Q: What are some of the key challenges you face as an e-textile designer?
A: There are lots and lots of challenges. Part of what’s tricky about electronics is that things go wrong and you don’t know why. You can’t see the problems. One of the hardest parts about e-textiles is that things mysteriously don’t work, and you don’t know if you have a bad connection, you don’t know if you’re getting noise from somewhere, you don’t know if it’s user error. Software and electronics have these crazy debugging processes. In a lot of other spaces you can just see what the problem is. If you have a shirt that doesn’t fit right, you can see the issues—it’s tight here, we need more space here—and know what to do.
Another challenge is that the space is really new, so people don’t know that an e-textile could solve their problems. There’s a translational aspect to these technologies. I’m talking to engineers who have never heard of an e-textile and highlighting why it might be useful for them, or talking to a designer who has heard of an e-textile and explaining why you can’t just put it on your design. You have to create the circuit, which needs to be customized for most applications. So there are education and engineering challenges.
Q: What are some applications for e-textiles that excite you the most?
A: I’m super excited about automotive interior applications for electronic textiles. There’s some serious engineering involved but there’s also a lot of design. At the end of the day, you want the car’s user interface to look cool. You can get a wow factor but there’s a lot of rigor in getting there. I think it’s super interesting. I’m also excited about warming products in general. When you give someone a heated glove or heated pad and they put it on, there’s that instant feeling of, Oh wow, this feels nice! Then there are some healthcare and wellness applications. They’re specific to customers but I love it when we know a project could really help someone, and our technology can make it more comfortable or work better or whatever they’re looking for. I’m excited about those categories.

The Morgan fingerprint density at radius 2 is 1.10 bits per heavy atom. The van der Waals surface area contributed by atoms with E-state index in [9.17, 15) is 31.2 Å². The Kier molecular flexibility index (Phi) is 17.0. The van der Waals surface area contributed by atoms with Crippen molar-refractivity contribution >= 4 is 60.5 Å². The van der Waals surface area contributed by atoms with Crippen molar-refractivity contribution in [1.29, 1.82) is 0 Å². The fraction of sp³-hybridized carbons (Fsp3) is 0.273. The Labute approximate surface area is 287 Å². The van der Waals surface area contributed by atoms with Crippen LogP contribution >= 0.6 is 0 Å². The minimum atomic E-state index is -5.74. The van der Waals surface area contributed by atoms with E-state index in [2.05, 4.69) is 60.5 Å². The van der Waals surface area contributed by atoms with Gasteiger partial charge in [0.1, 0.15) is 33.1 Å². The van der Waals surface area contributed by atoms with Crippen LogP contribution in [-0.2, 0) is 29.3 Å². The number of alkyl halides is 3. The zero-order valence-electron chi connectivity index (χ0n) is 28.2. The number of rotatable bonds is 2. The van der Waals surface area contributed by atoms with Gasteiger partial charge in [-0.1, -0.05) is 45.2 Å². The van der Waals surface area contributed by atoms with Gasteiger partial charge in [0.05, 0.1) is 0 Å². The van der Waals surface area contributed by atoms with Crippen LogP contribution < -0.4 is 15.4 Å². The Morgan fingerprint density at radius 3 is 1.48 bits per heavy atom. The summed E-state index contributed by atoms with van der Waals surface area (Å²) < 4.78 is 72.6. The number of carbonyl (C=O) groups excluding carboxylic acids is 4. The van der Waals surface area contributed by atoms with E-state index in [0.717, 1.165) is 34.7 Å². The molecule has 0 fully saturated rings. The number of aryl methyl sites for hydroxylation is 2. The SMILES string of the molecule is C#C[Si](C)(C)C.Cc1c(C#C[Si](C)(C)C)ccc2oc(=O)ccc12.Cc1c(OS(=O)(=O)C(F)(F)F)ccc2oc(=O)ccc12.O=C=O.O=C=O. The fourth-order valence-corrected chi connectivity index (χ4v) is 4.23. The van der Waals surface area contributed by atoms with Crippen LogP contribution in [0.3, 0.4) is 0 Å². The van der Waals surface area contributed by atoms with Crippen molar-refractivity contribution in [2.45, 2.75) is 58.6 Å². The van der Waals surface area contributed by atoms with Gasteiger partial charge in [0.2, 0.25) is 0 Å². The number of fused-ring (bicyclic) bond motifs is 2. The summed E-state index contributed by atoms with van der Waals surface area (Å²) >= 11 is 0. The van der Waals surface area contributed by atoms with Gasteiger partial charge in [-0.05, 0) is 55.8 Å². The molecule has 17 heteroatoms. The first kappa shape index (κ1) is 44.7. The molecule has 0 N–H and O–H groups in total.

Q: Why did you choose to design for designers rather than consumers?
A: We’re not a team of marketers, and to have a successful consumer product—in most cases—you need to spend most of your time marketing. That’s not what we’re excited about or necessarily good at. We are also all either engineers or designers or a combination of the two on our team, so we are able to work with engineers and designers and sell to engineers and designers, and understand their problems. To me it’s cool and feels useful versus if the everyday activity of the business was trying to sell another X to consumers. This is more where our hearts are: selling to engineers and designers and working on the B2B side.
Q: Which skills from your background in fashion design serve you well in your current work?
A: This is kind of a cliché but in my experience fashion was like: Make it work. You learn how to very quickly source materials, assess materials, work with them, put together colorways, and get all of the pieces in one place at one time for something to happen. A lot of that spirit is there, especially when we’re prototyping concepts. Okay how do we make this happen? Yes, we need to eventually get all the way to the end, to E, but let’s just tackle A to B first. We’ll make it work and then we can handle the next phase when it comes. Then there’s also the design portion. I do think people care about that, even if they say they don’t. Even if customers say I don’t care what color it is or what it looks like, I do think there’s a visceral reaction to things that look nice. Putting that extra time in to make a design look nice is something that we always try to do. That also comes from my design training.